Our licensed social worker provides services—including advanced therapeutic enrichment in the classroom as a part of the school day, individualized therapy, and families are given the tools/support they need.
Our social workers are also trained to lead the social-emotional learning lesson plans and social thinking in all our classes, as well as provide 1:1 individual therapy services. In this approach, children are encouraged and taught to consider the thoughts and feelings of others when in social situations. They also learn how to be aware of their own actions and behaviors.
Having backgrounds in the use of play therapy, cognitive-behavioral therapy (CBT), and art-based therapies, they are important additions to our team. Play Therapy encourages free and healthy expression while also increasing respect for others; CBT is a proven method used by prominent therapists around the world to treat a variety of mental health issues; and art-based therapies help children express their thoughts and feelings in a way that is more comfortable than talking.
These are all services that can help individuals with autism spectrum disorders or other developmental disabilities. This approach, though beneficial to all kids, is especially useful with those who are on the autism spectrum because it helps build their confidence and promotes positive social interactions. Below are three of the most widely used therapies for children who work with Social workers:
For children with autism spectrum disorder and other mental health conditions, cognitive behavioral therapy can teach kids to avoid negative emotions by revising their beliefs or changing their behavior.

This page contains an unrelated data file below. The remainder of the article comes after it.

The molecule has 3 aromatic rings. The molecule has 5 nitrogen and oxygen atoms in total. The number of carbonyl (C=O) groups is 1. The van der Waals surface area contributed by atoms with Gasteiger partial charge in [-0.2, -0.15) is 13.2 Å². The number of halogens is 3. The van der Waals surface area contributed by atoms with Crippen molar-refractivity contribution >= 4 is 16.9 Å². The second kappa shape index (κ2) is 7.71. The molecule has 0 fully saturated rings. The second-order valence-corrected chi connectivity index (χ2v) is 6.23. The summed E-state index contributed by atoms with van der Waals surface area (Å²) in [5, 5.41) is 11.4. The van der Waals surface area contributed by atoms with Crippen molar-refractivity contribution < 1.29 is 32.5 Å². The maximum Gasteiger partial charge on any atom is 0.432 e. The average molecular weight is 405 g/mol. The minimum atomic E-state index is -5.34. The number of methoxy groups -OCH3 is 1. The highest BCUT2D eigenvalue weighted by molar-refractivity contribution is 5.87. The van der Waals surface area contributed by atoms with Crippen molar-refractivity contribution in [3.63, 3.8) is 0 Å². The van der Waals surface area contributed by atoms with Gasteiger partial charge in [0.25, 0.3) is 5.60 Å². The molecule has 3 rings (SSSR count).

Cognitive behavioral therapy has two main components—the cognitive aspect helps children change how they think about a situation, whereas the behavioral component focuses on helping them react differently to it.
In cognitive behavioral therapy, your child works with a specially trained therapist to learn how his or her thoughts, feelings, and behaviors are related.
Through cognitive behavioral therapy, children and parents gain a deeper understanding of the difficulties experienced by the child. This type of therapy teaches an array of coping skills that help children manage emotional distress as well as identify maladaptive behavior patterns so they can be changed.
This can also help decrease the severity of physical symptoms, negative thoughts, and problematic behaviors that occur in a person with chronic pain.
Art is a natural way for all children to explore and express themselves. Through drawing, painting—and creating in general—children get a better understanding of emotions, and how to cope with situations, plus more encouragement to interact socially.
Autistic children have a different way of processing information, which makes it more difficult for them to learn and understand these skills which is why Art Therapy is so important.
It also provides opportunities for achieving personal or academic goals, including:
Developing sensory integration
Decreasing off-task behaviors
Increasing learning opportunities
Enhancing visual skills